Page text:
Benzodiazepines are extremely common prescription drugs used to treat PTSD, panic attacks, and other acute anxiety disorders. When used in its proper dosage for its intended anti-anxiety purposes, benzodiazepines can be beneficial. However, problems can arise when patients become dependent on the drug or use them long-term. In cases like this, Liberty Bay Recovery Center’s detox programs can be the bridge between substance abuse and fulfilling life.
If you or someone you love struggles with benzodiazepine dependence, one of the most challenging parts of quitting can be the withdrawal symptoms. Like any addictive substance, withdrawal from benzodiazepine comes with distinctive physical and psychological effects that can make recovery difficult.
To recover from benzodiazepine abuse, it’s important to get all the information you can about what to expect during the process, how to wean yourself off the substance properly, and how to ease your withdrawal symptoms. Call Liberty Bay Recovery at (855) 607-8758 if you or a loved one needs a detox program for benzodiazepine withdrawal.
How to Wean Yourself Off Benzodiazepines
A cold-turkey approach of quitting use all at once can be the best approach to avoid relapses for some substances. Additionally, quitting cold turkey can have gentler or more severe symptoms depending on how long you’ve been dependent on the substance and to what extent.
In most cases, benzodiazepine is not a substance you should quit cold turkey, as an approach like this will usually cause particularly harsh withdrawal symptoms. Instead, most prescription drug detox specialists recommend a tapering approach for benzodiazepine users, which means gradually lessening your dosage in small, controlled amounts over time.
Even with a tapering approach, withdrawal symptoms can be challenging to manage. This is because benzodiazepine is a fast-acting substance and is metabolized quickly by the body. Therefore, doctors will often prescribe a slow-acting replacement like diazepam to replace benzodiazepine during the recovery process and ease the transition.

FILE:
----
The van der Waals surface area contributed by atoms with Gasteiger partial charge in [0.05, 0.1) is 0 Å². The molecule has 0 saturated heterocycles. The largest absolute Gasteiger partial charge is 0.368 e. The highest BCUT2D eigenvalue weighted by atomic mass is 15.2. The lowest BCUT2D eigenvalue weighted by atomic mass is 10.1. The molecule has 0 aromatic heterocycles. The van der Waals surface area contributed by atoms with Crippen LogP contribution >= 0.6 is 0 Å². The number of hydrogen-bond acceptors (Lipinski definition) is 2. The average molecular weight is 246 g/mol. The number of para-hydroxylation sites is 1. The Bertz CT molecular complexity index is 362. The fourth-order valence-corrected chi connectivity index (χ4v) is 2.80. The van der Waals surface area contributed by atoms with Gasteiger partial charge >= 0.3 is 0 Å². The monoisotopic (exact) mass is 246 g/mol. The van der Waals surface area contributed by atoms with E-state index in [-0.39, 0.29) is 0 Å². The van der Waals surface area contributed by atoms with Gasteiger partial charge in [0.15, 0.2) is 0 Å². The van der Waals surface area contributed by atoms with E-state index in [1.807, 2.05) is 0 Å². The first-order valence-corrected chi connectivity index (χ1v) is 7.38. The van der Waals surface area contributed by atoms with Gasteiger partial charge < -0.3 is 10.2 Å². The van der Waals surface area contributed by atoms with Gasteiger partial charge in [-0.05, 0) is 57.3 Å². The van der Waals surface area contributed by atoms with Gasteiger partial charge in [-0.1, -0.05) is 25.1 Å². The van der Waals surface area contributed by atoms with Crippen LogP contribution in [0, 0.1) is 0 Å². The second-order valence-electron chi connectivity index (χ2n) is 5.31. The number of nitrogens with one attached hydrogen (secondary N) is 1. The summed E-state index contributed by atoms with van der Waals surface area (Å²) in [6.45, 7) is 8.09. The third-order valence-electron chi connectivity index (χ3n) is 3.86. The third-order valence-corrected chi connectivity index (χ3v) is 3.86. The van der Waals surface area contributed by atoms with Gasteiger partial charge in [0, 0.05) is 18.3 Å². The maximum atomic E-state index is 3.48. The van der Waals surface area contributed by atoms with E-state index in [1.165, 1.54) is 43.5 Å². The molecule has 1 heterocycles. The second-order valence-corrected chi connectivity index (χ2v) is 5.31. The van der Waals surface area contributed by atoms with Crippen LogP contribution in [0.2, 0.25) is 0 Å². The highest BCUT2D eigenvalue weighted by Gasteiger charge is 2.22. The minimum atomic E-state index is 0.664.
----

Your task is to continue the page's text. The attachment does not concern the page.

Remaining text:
Symptoms of Benzodiazepine withdrawal
Many symptoms are associated with benzodiazepine withdrawal, and their severity depends on many biological and lifestyle factors. Plus, since benzodiazepine is designed to treat mental illness, the withdrawal process can include just as many psychological factors as physical. Some of the most common withdrawal symptoms include:
- Muscle pain or tremors
- Difficulty focusing
- High blood pressure and fast pulse
Your withdrawal symptoms could vary depending on any other medications you’re taking. Generally, signs of withdrawal during prescription drug detox will appear between 8 and 12 hours after the last dose. Symptoms tend to be significantly worse if the doses aren’t tapered down over time and are instead stopped altogether.
Generally, withdrawal symptoms are the worst on the second day and begin to improve by the fourth day. However, many people recovering from benzodiazepine dependency experience protracted withdrawal characterized as waves of mild to moderate psychological side effects several months after the last dose.
Coping with Benzodiazepine Withdrawal in the Long Term
Whether you choose to handle your benzodiazepine recovery at home, within inpatient treatment, or in an outpatient program, it’s important to begin your journey with the help and advice of a doctor or prescription drug detox specialist.
Consider Our Maine Rehab & Detox
In addition to regular check-ins with your physician, regular wellness practices like exercise, talk therapy, herbal tea, relaxation aids, and meditation can significantly help keep the recovery process as smooth as possible. Consider our ME drug rehab for the following programs:
- Dual diagnosis treatment
- Inpatient detox
- Prescription drug rehab
The Road to Recovery: Prescription Drug Detox at Liberty Bay Recovery
In many cases, working with an official, specialized detox facility like Liberty Bay Recovery Center can be the difference between relapse and recovery. If you’d like to learn more about our treatment options, call (855) 607-8758 today.